Another notable group of integrations is the one that facilitates customer reviews. With Yotpo, Okendo, and Stamped, customers can earn points for leaving reviews (and, again, there are safeguards built in for preventing abuse of this).
One very unique integration is the one developed by Arka, a service for providing customized and sustainably sourced packaging (think branded boxes, mailers, stickers, and tissue papers for shipping). With this integration, you can incentivize your customers to recycle your boxes/packaging in order to earn more points.
Smile.io takes a simple concept—rewarding your customers’ loyalty—and keeps it simple in the execution. That simplicity is key. Neither shop owners nor customers want to be bogged down in the details of a loyalty program; it’s too complicated then no one will want to bother. And so Smile delivers on the promise of that concept, and the results (Smile’s leadership in the space, for example) speak for themselves.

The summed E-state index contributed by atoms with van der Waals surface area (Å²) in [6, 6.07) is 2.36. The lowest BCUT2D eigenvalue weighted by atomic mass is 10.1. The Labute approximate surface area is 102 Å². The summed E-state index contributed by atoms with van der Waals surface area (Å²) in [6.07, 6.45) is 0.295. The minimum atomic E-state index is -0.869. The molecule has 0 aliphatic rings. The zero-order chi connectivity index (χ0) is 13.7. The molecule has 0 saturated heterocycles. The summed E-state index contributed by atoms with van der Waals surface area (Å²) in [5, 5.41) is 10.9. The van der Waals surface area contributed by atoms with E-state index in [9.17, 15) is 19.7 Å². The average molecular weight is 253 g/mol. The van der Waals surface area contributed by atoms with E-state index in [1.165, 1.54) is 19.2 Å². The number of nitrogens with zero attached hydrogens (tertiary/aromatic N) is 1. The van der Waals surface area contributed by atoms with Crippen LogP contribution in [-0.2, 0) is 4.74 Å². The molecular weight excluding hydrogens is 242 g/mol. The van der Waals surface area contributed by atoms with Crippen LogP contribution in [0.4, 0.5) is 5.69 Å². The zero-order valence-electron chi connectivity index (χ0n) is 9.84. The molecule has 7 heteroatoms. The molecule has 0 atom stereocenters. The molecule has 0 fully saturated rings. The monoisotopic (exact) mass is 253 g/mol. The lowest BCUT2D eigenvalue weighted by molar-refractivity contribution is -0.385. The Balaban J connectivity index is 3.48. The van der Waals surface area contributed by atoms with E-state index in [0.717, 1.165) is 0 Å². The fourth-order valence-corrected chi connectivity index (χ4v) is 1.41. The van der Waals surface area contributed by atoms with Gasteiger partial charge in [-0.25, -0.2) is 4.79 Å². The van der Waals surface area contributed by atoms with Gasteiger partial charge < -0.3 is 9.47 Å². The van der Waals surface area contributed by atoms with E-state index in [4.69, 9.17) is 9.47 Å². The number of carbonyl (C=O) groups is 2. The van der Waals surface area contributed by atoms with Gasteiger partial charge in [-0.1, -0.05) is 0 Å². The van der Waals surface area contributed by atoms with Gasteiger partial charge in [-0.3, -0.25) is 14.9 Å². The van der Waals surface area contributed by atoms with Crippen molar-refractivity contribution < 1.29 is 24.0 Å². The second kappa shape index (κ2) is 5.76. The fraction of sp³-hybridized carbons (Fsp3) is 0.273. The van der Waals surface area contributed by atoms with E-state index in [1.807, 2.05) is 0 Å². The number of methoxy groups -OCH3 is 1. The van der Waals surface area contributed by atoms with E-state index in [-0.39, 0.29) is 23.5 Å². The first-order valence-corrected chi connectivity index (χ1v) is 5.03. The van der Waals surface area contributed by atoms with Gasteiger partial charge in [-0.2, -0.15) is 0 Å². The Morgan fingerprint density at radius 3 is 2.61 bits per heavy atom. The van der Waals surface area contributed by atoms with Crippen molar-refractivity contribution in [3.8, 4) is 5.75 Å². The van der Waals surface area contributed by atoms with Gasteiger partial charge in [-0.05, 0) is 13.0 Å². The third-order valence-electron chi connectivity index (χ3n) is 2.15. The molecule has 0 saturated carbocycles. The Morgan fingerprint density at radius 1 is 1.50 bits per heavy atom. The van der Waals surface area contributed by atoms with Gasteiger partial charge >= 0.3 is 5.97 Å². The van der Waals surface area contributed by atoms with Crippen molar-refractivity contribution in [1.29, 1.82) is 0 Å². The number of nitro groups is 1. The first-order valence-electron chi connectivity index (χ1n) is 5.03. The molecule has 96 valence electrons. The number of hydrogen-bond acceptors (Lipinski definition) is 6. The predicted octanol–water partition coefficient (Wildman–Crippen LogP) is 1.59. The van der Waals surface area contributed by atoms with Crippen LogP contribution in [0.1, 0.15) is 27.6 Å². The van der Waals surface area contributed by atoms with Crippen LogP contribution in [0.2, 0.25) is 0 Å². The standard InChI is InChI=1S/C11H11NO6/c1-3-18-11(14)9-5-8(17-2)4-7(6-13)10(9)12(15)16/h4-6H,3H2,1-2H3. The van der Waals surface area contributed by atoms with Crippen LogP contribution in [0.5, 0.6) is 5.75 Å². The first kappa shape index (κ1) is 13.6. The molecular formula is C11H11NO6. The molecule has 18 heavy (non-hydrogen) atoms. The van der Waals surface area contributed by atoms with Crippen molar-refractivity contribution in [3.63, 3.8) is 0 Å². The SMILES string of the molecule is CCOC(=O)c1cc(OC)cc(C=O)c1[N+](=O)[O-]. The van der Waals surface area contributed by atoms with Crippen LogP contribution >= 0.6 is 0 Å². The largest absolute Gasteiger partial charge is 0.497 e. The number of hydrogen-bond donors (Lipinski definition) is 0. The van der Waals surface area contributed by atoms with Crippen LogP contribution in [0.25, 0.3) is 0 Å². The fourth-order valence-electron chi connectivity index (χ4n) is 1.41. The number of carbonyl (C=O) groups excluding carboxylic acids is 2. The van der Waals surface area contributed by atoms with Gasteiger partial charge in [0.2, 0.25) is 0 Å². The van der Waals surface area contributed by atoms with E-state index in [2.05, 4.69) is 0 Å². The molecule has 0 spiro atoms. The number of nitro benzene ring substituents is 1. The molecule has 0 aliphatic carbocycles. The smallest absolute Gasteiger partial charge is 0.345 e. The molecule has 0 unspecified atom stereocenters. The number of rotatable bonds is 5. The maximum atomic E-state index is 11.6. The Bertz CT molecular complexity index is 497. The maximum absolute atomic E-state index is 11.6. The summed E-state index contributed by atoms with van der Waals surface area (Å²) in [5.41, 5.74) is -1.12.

The one place where Smile could have gone deeper, though, is in analytics. The reporting is pretty minimal, which is understandable on its own as there isn’t that much to report. But the cost involved in getting those “advanced” analytics does not jibe with the value of the information. Where Smile could go the extra mile is in data harvesting options that allow merchants to get to know their customers better. If more than a billion people will tell Meta, Inc. everything about themselves just to use Facebook for free, they’ll absolutely share information in exchange for points and merch. This kind of fact-finding only increases the effectiveness of any customer retention program. Smile has already shown itself to create tremendous value for its customers, though, and that’s the main bit of data anyone interested in deploying it should be concerned with.